Rather than shopping around to find the right list that shows the information that landlords need, it’s easier and more effective to select a screening service that includes a thorough background check.

4. Talk with References

In addition to running the necessary reports, landlords should talk with applicants’ references, including at least two previous landlords to screen tenants. After getting a good report from an applicant’s current landlord, it might seem unnecessary to contact the previous landlord. However, in the case of bad tenants, landlords might be willing to provide a good report in hopes of having the tenant move. To avoid this issue, it’s always a good idea to talk with the current and previous landlord.

A good screening process also involves talking with applicants’ employers. This not only serves to verify employment but also provides an opportunity to learn more about an applicant. Generally, good employees make good tenants, so the more you can learn about an applicant’s work habits, the better prepared you’ll be to make a decision about whether they’ll be a good tenant.

5. Conduct an Interview

After gathering and reviewing all the necessary information, it’s a good idea to conduct a short interview with applicants. This provides an additional opportunity to learn more about potential tenants and to ask any questions you have after reviewing reports and talking with references.

Additionally, this is a chance to ask any remaining questions you have, for example, what’s the applicant’s regular work schedule, does the applicant have family and friends that regularly spend the night, or does the applicant smoke.

How to Screen Tenants: FAQs

What questions should I ask for tenant screening?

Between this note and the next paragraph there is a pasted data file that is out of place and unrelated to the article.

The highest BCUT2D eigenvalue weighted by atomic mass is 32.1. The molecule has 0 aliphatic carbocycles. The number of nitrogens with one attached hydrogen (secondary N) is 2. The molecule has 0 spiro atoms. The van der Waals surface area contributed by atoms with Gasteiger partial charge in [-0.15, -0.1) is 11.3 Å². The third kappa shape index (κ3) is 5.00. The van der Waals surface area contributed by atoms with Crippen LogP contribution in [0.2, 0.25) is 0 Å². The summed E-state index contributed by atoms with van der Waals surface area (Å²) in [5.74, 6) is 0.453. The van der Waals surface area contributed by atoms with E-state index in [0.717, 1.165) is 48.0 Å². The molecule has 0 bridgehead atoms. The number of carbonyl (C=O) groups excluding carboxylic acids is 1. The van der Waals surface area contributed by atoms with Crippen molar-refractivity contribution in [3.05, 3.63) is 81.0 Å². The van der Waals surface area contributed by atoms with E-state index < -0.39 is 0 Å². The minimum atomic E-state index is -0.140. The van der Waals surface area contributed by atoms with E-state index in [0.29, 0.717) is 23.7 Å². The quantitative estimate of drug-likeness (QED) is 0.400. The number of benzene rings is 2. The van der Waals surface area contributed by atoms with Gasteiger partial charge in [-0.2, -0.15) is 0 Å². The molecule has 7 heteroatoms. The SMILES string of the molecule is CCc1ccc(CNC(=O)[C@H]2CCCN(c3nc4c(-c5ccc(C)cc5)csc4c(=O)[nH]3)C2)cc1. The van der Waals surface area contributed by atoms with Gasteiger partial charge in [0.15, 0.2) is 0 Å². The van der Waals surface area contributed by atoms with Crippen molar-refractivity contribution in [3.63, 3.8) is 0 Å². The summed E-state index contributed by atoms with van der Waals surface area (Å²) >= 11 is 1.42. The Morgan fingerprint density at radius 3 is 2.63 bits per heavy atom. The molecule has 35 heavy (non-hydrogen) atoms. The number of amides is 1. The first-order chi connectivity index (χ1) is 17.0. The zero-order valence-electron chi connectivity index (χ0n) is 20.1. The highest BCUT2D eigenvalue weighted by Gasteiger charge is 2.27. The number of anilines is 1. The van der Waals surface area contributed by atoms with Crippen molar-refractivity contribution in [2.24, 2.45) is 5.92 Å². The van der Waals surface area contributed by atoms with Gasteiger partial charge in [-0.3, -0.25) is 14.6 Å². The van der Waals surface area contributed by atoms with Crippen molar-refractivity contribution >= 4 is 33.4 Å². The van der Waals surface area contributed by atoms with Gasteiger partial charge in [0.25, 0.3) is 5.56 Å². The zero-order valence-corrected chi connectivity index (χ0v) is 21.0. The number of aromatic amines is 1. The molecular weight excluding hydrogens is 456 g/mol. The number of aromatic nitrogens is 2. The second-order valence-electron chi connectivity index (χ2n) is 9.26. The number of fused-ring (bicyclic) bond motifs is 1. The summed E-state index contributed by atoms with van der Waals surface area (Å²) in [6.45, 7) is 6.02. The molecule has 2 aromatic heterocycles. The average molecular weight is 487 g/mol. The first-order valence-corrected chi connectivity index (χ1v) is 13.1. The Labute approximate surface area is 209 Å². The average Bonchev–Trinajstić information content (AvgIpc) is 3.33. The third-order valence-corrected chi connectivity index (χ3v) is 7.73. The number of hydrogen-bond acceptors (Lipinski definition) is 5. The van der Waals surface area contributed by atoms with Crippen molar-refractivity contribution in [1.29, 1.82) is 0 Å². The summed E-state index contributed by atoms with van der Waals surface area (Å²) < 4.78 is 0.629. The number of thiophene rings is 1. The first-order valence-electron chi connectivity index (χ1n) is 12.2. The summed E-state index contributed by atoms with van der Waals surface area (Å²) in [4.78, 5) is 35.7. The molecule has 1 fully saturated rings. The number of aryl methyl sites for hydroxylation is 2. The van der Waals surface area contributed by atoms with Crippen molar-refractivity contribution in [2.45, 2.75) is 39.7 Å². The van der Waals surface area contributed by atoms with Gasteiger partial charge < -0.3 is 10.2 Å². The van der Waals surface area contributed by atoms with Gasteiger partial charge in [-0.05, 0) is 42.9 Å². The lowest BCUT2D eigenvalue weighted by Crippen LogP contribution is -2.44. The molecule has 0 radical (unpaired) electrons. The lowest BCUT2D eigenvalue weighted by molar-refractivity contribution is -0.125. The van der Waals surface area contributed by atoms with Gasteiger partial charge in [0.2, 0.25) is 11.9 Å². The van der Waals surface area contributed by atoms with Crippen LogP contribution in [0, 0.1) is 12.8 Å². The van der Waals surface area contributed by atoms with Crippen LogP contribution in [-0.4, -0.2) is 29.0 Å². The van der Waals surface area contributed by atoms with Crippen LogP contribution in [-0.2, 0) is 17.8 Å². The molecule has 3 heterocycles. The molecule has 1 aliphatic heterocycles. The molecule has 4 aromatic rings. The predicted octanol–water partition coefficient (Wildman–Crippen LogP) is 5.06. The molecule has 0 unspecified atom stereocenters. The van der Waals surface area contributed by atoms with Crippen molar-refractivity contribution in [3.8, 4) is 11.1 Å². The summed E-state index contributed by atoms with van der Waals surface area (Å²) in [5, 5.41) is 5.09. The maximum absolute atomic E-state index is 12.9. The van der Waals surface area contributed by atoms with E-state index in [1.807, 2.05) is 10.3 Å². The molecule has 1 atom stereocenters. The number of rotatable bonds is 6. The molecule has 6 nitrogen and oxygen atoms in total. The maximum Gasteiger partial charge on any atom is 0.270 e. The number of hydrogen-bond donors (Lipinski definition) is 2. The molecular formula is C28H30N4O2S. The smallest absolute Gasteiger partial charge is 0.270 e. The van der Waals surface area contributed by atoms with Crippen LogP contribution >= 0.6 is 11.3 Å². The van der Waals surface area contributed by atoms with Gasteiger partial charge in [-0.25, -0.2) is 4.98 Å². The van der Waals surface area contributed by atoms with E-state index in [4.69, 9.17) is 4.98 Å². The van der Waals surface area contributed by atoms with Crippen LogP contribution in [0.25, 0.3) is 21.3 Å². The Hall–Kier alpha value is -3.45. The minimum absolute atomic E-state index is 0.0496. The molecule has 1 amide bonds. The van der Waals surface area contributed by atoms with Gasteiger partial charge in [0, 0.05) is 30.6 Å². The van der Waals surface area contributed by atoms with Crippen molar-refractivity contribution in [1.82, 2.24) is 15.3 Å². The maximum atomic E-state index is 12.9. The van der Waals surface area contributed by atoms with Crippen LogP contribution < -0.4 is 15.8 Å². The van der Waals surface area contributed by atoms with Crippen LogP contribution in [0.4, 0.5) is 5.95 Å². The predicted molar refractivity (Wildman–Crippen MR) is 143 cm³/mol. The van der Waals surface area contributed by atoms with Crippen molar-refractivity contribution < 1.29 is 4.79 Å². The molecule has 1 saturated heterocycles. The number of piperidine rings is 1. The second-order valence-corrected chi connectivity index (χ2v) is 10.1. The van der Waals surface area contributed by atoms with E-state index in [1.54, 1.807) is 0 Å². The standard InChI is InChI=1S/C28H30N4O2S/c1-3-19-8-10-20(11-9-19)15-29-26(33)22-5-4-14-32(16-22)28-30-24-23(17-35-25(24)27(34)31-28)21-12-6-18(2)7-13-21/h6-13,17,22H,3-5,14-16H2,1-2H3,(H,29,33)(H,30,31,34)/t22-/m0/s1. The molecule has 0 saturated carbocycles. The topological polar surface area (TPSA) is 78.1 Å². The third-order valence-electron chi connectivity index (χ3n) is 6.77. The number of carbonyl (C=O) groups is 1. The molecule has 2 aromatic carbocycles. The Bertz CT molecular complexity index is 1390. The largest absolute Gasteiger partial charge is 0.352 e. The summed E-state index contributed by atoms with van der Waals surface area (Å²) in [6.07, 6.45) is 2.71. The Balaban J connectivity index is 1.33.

When screening tenants, ask these essential questions: 

  1. Can you provide references from previous landlords? 
  2. What is your monthly income? 
  3. Have you ever been evicted? 
  4. Do you have any pets? 
  5. How many people will be living in the rental? 
  6. When do you plan to move in?
How to do a background check?
  1. Obtain written consent from the applicant. 
  2. Use a reputable screening service. 
  3. Request the applicant’s full name, date of birth and Social Security number. 
  4. Verify criminal history, credit history, and rental history. 
  5. Comply with fair housing laws.


Following these 5 steps will ensure that you’re conducting the best, how to screen tenants, process, laying the foundation for a good landlord-tenant relationship, and setting yourself up for the best landlord experience possible.

ezLandlordForms offers the tools landlords need to make tenant screening easy and affordable, including a thorough application and a complete tenant screening service. Visit ezLandlordForms.com to access these tools or to learn more about tenant screening.

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3 years ago

I was looking for 5 steps and noticed there are 5 but there’s more than one #3. LOL
If a negative background history cannot be used in denying an applicant, what’s the point?

George V O'Brien
George V O'Brien
2 years ago
Reply to  Theresa

Don’t rent to them